Tuesday, November 13, 2012

Super Mario Bros: An Inverted Transmedia Story

While multimedia is a type of media that incorporates the usage of various content forms (i.e. text, audio, video, etc.) to convey a message, transmedia storytelling is the concept of promoting one single message (or product) across multiple platforms of media. Typically, these products and stories represent what the current cultural norms are, as media makers tend to push their agendas on the public by creating content that appeals to consumers. Most would probably argue the film making industry is the guiltiest of all culprits, as their products generally turn into video games, apps, and spin-off television shows, and usually adheres the agenda of the media conglomerate it belongs to.

Henry Jenkins, in “Searching for the Origami Unicorn,” writes: A good transmedia franchise works to attract multiple constituencies by pitching the content somewhat differently in the different media,” adding that while films appeal to a great diversity of viewers, video games appeal to the narrowest, (Convergence Culture, 98).

But in my search for a the premier example of transmedia storytelling, I was re-introduced to a childhood favorite, and realized that this particular product had made its way across media in an inverted order. Beginning as a video game for the Nintendo console series, Super Mario Bros. changed the world of video games, allowing players to operate a single or multiplayer styled plot. As one of the first successful Role Playing Games, Super Mario Bros. had a very simple, traditional objective: save the Princess. This “boy rescues girl” concept has lasted centuries, and proved to be just as victorious in 1985 when the game was first released, as gamers took on the role of Mario, an Italian plumber whose ultimate goal was to rescue Princess Peach from her castle. Other protagonists included Luigi, Mario’s brother, who simultaneously fought to save Daisy, his love interest. Antagonists included Bowser and King Koopa, both of which were responsible for keeping Princess Peach kidnapped.

Super Mario Bros. was ranked first on Electronic Gaming Monthly’s “Greatest 200 Games of Their Time,” and second in Game Informer’s “Top 200 Games of All Time.” The game was also ranked first on G4’s “Top 100 Video Games of All Time, as it was noted for “almost single-handedly rescuing the video games industry,” according to G4TV.com.

The success of Super Mario Bros. gave birth to several other Mario series games, including Mario Kart, Mario Party, Paper Mario, Super Mario 64, and about a dozen others. 

Soon, the series wasn’t just available on a Nintendo video game console hooked up to a television, but in the palm of your hand. Devices such as Nintendo DS and other handheld electronics were now supporting the Mario series. As recently as August of this year, the Japanese designers created another installment to the video game series: Super Mario Bros. 3, available for the Nintendo 3DS. Stephen Totilo of the New York Times wrote, “Like all the best Mario games, New Super Mario Bros. 2 toys with our capacity to discover, to understand and to adapt to a set of elegant rules that has been evolving for 27 years and counting.”

But the popular video game wasn’t just creating more video games; the Mario storyline was making it’s way down other avenues. In 1993, Super Mario Bros, a film starring Bob Hoskins and John Leguizamo as Mario and Luigi (respectively), made its way onto the big screen as a movie based on the entire Mario franchise.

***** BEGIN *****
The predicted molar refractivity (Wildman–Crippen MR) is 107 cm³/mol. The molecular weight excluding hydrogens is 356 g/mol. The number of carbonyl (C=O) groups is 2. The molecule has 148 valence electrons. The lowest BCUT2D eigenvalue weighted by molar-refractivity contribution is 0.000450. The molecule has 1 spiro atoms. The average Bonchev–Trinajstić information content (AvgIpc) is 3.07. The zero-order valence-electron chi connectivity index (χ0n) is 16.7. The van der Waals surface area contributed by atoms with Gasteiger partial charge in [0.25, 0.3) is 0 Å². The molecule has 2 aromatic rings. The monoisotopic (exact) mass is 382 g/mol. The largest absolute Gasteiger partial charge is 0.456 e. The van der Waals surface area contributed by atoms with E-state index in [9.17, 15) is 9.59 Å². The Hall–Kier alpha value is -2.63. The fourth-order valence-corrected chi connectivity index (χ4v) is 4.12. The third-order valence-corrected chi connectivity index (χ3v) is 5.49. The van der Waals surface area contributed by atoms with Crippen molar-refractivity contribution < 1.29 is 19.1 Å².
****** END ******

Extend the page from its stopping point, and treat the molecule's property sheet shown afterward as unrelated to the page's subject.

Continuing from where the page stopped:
While the film tanked, only making less than half of the $48 million spent on budget in return, it was a sign that Mario was becoming more than just a video game. There was also a movie series created for children called “Super Mario Bros: Mario’s Movie Madness.”

Henry Jenkins, in MIT’s Technology Review, wrote: “We have entered an era of media convergence that makes the flow of content across multiple media channels almost inevitable. The move toward digital effects in film and the improved quality of video game graphics means that it is becoming much more realistic to lower production costs by sharing assets across media. Everything about the structure of the modern entertainment industry was designed with this single idea in mind-the construction and enhancement of entertainment franchises.”

Soon, Super Mario Bros. was becoming among these franchises.

As the popularity and efficiency of cellular phones were increasing, the famous Mario theme song that had been prevalent through each installment of the video game series was developed into a ringtone that was ranked among the top ten for 226 weeks in February of 2009 in Billboard Magazine. The theme song was also featured in concerts such as “PLAY! Chicago” and “The Columbus Symphony,” and is often described as the hit tune of the ‘80’s.

Super Mario Bros. was also made into a comic book series, one of three series umbrella-ed under The Nintendo Comics System. Replicating a real life consumer-based product and advertising strategy, the comic book series featured fake advertisements pertaining to the Mario storyline, such as “Koopa-Kola” (named after series antagonist Koopa Troopa). 

To help market and spread the story of Mario even further, a game guide series was created. Gamers could purchase full guides to Mario gameplay, learning all there is to know about the games.

All and all, the Super Mario Bros. series was a huge success, not only in the world of video games, but in the world, period. It thrived on the concept of transmedia storytelling, availed itself in many avenues, and is still among the most popular and successful products today.  

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1 comment:

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